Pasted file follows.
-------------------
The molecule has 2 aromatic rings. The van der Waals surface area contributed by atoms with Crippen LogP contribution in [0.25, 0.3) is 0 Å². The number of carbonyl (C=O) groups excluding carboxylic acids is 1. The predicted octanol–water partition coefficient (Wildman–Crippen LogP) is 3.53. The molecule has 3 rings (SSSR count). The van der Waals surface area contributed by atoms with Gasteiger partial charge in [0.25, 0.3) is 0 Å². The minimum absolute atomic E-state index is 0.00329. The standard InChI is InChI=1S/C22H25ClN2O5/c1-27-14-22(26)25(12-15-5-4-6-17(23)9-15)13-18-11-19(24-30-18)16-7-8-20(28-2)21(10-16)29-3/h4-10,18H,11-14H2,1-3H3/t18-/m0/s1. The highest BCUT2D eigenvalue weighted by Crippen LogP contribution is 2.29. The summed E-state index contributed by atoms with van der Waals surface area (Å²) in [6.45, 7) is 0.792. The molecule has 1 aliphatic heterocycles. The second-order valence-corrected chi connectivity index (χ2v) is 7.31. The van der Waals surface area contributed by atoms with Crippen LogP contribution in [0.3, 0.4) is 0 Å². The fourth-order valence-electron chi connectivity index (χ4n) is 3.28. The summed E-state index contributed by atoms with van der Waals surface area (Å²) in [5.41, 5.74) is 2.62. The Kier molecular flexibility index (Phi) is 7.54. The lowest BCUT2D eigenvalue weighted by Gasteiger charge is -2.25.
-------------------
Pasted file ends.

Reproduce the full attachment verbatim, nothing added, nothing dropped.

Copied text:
The molecule has 2 aromatic rings. The van der Waals surface area contributed by atoms with Crippen LogP contribution in [0.25, 0.3) is 0 Å². The number of carbonyl (C=O) groups excluding carboxylic acids is 1. The predicted octanol–water partition coefficient (Wildman–Crippen LogP) is 3.53. The molecule has 3 rings (SSSR count). The van der Waals surface area contributed by atoms with Gasteiger partial charge in [0.25, 0.3) is 0 Å². The minimum absolute atomic E-state index is 0.00329. The standard InChI is InChI=1S/C22H25ClN2O5/c1-27-14-22(26)25(12-15-5-4-6-17(23)9-15)13-18-11-19(24-30-18)16-7-8-20(28-2)21(10-16)29-3/h4-10,18H,11-14H2,1-3H3/t18-/m0/s1. The highest BCUT2D eigenvalue weighted by Crippen LogP contribution is 2.29. The summed E-state index contributed by atoms with van der Waals surface area (Å²) in [6.45, 7) is 0.792. The molecule has 1 aliphatic heterocycles. The second-order valence-corrected chi connectivity index (χ2v) is 7.31. The van der Waals surface area contributed by atoms with Crippen LogP contribution in [0.3, 0.4) is 0 Å². The fourth-order valence-electron chi connectivity index (χ4n) is 3.28. The summed E-state index contributed by atoms with van der Waals surface area (Å²) in [5.41, 5.74) is 2.62. The Kier molecular flexibility index (Phi) is 7.54. The lowest BCUT2D eigenvalue weighted by Gasteiger charge is -2.25.